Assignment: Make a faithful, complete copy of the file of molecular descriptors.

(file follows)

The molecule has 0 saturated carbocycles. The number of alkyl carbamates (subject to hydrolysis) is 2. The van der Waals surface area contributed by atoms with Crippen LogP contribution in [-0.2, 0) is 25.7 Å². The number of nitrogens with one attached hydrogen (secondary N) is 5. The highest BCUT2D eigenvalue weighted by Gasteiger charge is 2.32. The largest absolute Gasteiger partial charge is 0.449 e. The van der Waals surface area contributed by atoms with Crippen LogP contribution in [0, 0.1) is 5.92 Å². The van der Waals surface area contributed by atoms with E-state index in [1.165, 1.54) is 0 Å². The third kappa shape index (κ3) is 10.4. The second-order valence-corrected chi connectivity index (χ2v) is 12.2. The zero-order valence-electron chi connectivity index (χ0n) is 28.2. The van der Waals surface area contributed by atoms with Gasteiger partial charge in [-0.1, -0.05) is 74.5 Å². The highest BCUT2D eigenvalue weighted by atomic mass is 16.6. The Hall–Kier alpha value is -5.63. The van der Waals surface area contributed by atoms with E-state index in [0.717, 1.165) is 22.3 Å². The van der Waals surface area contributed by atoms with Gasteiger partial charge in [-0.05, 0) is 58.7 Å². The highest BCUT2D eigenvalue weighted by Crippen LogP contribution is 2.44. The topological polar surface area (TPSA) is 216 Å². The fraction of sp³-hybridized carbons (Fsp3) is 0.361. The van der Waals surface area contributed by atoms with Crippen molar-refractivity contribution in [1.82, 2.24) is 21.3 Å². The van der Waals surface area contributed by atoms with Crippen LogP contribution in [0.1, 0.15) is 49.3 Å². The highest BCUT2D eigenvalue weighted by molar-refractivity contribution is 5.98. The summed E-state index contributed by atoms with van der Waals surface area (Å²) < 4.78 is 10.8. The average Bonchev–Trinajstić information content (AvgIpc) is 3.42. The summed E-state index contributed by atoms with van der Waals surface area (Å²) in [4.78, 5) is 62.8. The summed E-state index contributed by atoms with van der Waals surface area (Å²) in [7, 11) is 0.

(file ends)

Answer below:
The molecule has 0 saturated carbocycles. The number of alkyl carbamates (subject to hydrolysis) is 2. The van der Waals surface area contributed by atoms with Crippen LogP contribution in [-0.2, 0) is 25.7 Å². The number of nitrogens with one attached hydrogen (secondary N) is 5. The highest BCUT2D eigenvalue weighted by Gasteiger charge is 2.32. The largest absolute Gasteiger partial charge is 0.449 e. The van der Waals surface area contributed by atoms with Crippen LogP contribution in [0, 0.1) is 5.92 Å². The van der Waals surface area contributed by atoms with E-state index in [1.165, 1.54) is 0 Å². The third kappa shape index (κ3) is 10.4. The second-order valence-corrected chi connectivity index (χ2v) is 12.2. The zero-order valence-electron chi connectivity index (χ0n) is 28.2. The van der Waals surface area contributed by atoms with Gasteiger partial charge in [-0.1, -0.05) is 74.5 Å². The highest BCUT2D eigenvalue weighted by atomic mass is 16.6. The Hall–Kier alpha value is -5.63. The van der Waals surface area contributed by atoms with E-state index in [0.717, 1.165) is 22.3 Å². The van der Waals surface area contributed by atoms with Gasteiger partial charge in [-0.05, 0) is 58.7 Å². The highest BCUT2D eigenvalue weighted by Crippen LogP contribution is 2.44. The topological polar surface area (TPSA) is 216 Å². The fraction of sp³-hybridized carbons (Fsp3) is 0.361. The van der Waals surface area contributed by atoms with Crippen molar-refractivity contribution in [1.82, 2.24) is 21.3 Å². The van der Waals surface area contributed by atoms with Crippen LogP contribution in [0.1, 0.15) is 49.3 Å². The highest BCUT2D eigenvalue weighted by molar-refractivity contribution is 5.98. The summed E-state index contributed by atoms with van der Waals surface area (Å²) < 4.78 is 10.8. The average Bonchev–Trinajstić information content (AvgIpc) is 3.42. The summed E-state index contributed by atoms with van der Waals surface area (Å²) in [4.78, 5) is 62.8. The summed E-state index contributed by atoms with van der Waals surface area (Å²) in [7, 11) is 0.